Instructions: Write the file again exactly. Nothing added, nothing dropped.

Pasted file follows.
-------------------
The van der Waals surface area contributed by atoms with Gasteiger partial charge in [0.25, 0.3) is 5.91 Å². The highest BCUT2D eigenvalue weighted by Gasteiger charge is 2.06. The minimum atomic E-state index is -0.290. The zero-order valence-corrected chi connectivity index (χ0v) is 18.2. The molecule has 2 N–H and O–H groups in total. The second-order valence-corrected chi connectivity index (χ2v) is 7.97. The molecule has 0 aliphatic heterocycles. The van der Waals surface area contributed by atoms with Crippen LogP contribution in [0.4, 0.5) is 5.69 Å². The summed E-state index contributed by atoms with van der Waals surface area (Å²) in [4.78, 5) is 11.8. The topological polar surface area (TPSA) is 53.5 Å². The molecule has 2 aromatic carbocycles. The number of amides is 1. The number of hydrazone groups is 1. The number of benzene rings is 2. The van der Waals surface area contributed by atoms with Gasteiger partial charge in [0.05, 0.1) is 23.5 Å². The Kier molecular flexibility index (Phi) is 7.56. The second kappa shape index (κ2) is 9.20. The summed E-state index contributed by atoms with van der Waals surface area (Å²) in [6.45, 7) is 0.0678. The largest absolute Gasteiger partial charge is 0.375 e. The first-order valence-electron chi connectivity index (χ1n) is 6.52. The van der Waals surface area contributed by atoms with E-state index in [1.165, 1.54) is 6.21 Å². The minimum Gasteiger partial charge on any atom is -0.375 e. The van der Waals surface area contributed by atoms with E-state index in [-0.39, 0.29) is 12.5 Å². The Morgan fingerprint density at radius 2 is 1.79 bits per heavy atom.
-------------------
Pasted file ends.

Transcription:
The van der Waals surface area contributed by atoms with Gasteiger partial charge in [0.25, 0.3) is 5.91 Å². The highest BCUT2D eigenvalue weighted by Gasteiger charge is 2.06. The minimum atomic E-state index is -0.290. The zero-order valence-corrected chi connectivity index (χ0v) is 18.2. The molecule has 2 N–H and O–H groups in total. The second-order valence-corrected chi connectivity index (χ2v) is 7.97. The molecule has 0 aliphatic heterocycles. The van der Waals surface area contributed by atoms with Crippen LogP contribution in [0.4, 0.5) is 5.69 Å². The summed E-state index contributed by atoms with van der Waals surface area (Å²) in [4.78, 5) is 11.8. The topological polar surface area (TPSA) is 53.5 Å². The molecule has 2 aromatic carbocycles. The number of amides is 1. The number of hydrazone groups is 1. The number of benzene rings is 2. The van der Waals surface area contributed by atoms with Gasteiger partial charge in [0.05, 0.1) is 23.5 Å². The Kier molecular flexibility index (Phi) is 7.56. The second kappa shape index (κ2) is 9.20. The summed E-state index contributed by atoms with van der Waals surface area (Å²) in [6.45, 7) is 0.0678. The largest absolute Gasteiger partial charge is 0.375 e. The first-order valence-electron chi connectivity index (χ1n) is 6.52. The van der Waals surface area contributed by atoms with E-state index in [1.165, 1.54) is 6.21 Å². The minimum Gasteiger partial charge on any atom is -0.375 e. The van der Waals surface area contributed by atoms with E-state index in [-0.39, 0.29) is 12.5 Å². The Morgan fingerprint density at radius 2 is 1.79 bits per heavy atom.